Prehistoric population contact and language change

Brigitte Pakendorf

in The Oxford Handbook of Language Evolution

Published in print November 2011 | ISBN: 9780199541119
Published online September 2012 | | DOI:

Series: Oxford Handbooks in Linguistics

 Prehistoric population contact and language change

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  • Linguistics
  • Historical and Diachronic Linguistics


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The combination of in-depth molecular anthropological analyses and linguistic investigations exhibits some of the factors involved in the prehistoric language contact. The two parts of the human genome that are studied most widely in molecular anthropology, due to their very specific mode of inheritance, include mitochondrial DNA (mtDNA) and the Y-chromosome. MtDNA is a small circular molecule that exists in large copy numbers in special little organelles in the cell called mitochondria. Its special advantage in molecular anthropological studies lies in the fact that it is inherited solely in the maternal line. The Y-chromosome, on the other hand, is one of two sex chromosomes found in the human genome, with the X-chromosome being its counterpart. Molecular anthropological analyses can provide indications of prehistoric admixture events, sex-biased migration patterns, decreases or increases of population size, and settlement practices. These results allow insights into prehistoric sociocultural practices that may have had an effect on language change in contact situations. The detection of prehistoric language shift is significantly important in the study of language contact. The language shift can result in a mismatch between the genetic and linguistic affiliation of a group, which can be detected with genetic methods. The linguistic investigations of languages, which can be shown genetically to have been the target of a language shift, can provide evidence for what linguistic changes, if any, such a shift produces.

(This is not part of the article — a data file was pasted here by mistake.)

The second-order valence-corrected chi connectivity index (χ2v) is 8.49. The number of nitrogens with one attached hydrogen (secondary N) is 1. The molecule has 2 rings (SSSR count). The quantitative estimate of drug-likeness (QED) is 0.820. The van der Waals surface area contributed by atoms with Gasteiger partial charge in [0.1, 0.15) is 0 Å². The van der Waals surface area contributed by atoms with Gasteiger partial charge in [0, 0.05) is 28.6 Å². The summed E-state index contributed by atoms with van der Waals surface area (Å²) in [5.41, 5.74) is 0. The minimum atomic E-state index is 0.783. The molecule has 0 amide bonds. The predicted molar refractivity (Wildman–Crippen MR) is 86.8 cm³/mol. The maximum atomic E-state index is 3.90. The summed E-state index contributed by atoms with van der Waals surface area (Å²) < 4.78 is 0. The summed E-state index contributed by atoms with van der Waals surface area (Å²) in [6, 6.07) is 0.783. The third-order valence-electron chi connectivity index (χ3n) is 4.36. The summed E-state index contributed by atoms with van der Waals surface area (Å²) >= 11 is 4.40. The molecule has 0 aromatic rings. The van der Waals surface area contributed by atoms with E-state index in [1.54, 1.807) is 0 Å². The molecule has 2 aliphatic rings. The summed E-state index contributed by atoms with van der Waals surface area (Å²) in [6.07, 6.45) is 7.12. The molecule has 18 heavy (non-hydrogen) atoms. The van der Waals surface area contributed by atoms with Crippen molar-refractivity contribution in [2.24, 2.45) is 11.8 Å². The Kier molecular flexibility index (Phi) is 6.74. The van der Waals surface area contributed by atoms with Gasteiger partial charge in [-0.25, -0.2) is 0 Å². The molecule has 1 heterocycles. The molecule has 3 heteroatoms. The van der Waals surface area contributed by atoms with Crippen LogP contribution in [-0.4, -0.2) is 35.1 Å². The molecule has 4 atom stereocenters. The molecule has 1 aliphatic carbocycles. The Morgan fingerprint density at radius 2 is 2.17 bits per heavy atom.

Keywords: mitochondrial DNA; molecular anthropological analyses; linguistic investigations; Y-chromosome; prehistoric language shift

Article.  3211 words. 

Subjects: Linguistics ; Historical and Diachronic Linguistics

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